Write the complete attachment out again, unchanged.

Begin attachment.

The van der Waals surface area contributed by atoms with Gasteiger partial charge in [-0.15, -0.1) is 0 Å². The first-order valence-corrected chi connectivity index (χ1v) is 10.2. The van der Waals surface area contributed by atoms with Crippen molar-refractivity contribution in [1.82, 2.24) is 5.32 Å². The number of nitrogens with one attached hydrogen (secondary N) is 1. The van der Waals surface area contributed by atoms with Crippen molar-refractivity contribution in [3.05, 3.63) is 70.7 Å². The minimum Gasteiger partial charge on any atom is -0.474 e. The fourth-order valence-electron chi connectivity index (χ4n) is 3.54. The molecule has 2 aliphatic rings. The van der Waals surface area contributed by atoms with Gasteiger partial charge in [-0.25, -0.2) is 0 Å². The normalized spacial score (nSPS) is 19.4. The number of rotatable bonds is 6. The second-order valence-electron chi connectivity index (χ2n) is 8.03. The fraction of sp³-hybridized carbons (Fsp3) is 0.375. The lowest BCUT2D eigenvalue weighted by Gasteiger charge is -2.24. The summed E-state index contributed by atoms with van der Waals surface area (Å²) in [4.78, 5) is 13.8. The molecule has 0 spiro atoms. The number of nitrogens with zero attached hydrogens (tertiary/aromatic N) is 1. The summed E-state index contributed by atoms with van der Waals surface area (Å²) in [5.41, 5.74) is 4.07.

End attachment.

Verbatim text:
The van der Waals surface area contributed by atoms with Gasteiger partial charge in [-0.15, -0.1) is 0 Å². The first-order valence-corrected chi connectivity index (χ1v) is 10.2. The van der Waals surface area contributed by atoms with Crippen molar-refractivity contribution in [1.82, 2.24) is 5.32 Å². The number of nitrogens with one attached hydrogen (secondary N) is 1. The van der Waals surface area contributed by atoms with Crippen molar-refractivity contribution in [3.05, 3.63) is 70.7 Å². The minimum Gasteiger partial charge on any atom is -0.474 e. The fourth-order valence-electron chi connectivity index (χ4n) is 3.54. The molecule has 2 aliphatic rings. The van der Waals surface area contributed by atoms with Gasteiger partial charge in [-0.25, -0.2) is 0 Å². The normalized spacial score (nSPS) is 19.4. The number of rotatable bonds is 6. The second-order valence-electron chi connectivity index (χ2n) is 8.03. The fraction of sp³-hybridized carbons (Fsp3) is 0.375. The lowest BCUT2D eigenvalue weighted by Gasteiger charge is -2.24. The summed E-state index contributed by atoms with van der Waals surface area (Å²) in [4.78, 5) is 13.8. The molecule has 0 spiro atoms. The number of nitrogens with zero attached hydrogens (tertiary/aromatic N) is 1. The summed E-state index contributed by atoms with van der Waals surface area (Å²) in [5.41, 5.74) is 4.07.